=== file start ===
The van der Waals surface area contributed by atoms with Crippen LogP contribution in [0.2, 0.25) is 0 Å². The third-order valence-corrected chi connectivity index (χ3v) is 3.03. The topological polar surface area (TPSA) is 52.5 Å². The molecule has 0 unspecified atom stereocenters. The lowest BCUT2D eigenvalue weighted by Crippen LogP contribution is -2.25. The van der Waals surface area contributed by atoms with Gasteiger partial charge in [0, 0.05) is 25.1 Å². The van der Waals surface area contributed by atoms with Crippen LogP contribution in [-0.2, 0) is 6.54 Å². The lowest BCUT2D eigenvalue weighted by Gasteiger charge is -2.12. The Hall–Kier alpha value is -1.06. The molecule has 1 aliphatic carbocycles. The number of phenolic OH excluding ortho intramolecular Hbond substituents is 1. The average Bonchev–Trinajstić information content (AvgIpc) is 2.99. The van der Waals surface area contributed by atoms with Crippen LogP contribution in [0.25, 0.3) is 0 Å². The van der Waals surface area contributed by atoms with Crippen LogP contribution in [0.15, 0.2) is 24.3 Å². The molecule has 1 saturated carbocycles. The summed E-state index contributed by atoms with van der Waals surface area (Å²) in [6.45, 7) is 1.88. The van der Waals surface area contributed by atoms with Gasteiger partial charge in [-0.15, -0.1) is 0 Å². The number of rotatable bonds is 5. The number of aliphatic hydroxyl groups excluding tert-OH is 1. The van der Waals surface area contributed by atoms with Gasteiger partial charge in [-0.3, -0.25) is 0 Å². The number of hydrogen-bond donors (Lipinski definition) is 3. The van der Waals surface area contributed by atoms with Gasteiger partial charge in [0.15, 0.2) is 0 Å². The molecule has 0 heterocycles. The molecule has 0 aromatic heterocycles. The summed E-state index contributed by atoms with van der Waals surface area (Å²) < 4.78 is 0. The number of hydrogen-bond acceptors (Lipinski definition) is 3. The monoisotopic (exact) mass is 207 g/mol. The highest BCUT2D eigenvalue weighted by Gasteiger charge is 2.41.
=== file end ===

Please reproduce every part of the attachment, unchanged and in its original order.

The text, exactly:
The van der Waals surface area contributed by atoms with Crippen LogP contribution in [0.2, 0.25) is 0 Å². The third-order valence-corrected chi connectivity index (χ3v) is 3.03. The topological polar surface area (TPSA) is 52.5 Å². The molecule has 0 unspecified atom stereocenters. The lowest BCUT2D eigenvalue weighted by Crippen LogP contribution is -2.25. The van der Waals surface area contributed by atoms with Gasteiger partial charge in [0, 0.05) is 25.1 Å². The van der Waals surface area contributed by atoms with Crippen LogP contribution in [-0.2, 0) is 6.54 Å². The lowest BCUT2D eigenvalue weighted by Gasteiger charge is -2.12. The Hall–Kier alpha value is -1.06. The molecule has 1 aliphatic carbocycles. The number of phenolic OH excluding ortho intramolecular Hbond substituents is 1. The average Bonchev–Trinajstić information content (AvgIpc) is 2.99. The van der Waals surface area contributed by atoms with Crippen LogP contribution in [0.25, 0.3) is 0 Å². The van der Waals surface area contributed by atoms with Crippen LogP contribution in [0.15, 0.2) is 24.3 Å². The molecule has 1 saturated carbocycles. The summed E-state index contributed by atoms with van der Waals surface area (Å²) in [6.45, 7) is 1.88. The van der Waals surface area contributed by atoms with Gasteiger partial charge in [-0.15, -0.1) is 0 Å². The number of rotatable bonds is 5. The number of aliphatic hydroxyl groups excluding tert-OH is 1. The van der Waals surface area contributed by atoms with Gasteiger partial charge in [-0.3, -0.25) is 0 Å². The number of hydrogen-bond donors (Lipinski definition) is 3. The van der Waals surface area contributed by atoms with Gasteiger partial charge in [0.15, 0.2) is 0 Å². The molecule has 0 heterocycles. The molecule has 0 aromatic heterocycles. The summed E-state index contributed by atoms with van der Waals surface area (Å²) < 4.78 is 0. The number of hydrogen-bond acceptors (Lipinski definition) is 3. The monoisotopic (exact) mass is 207 g/mol. The highest BCUT2D eigenvalue weighted by Gasteiger charge is 2.41.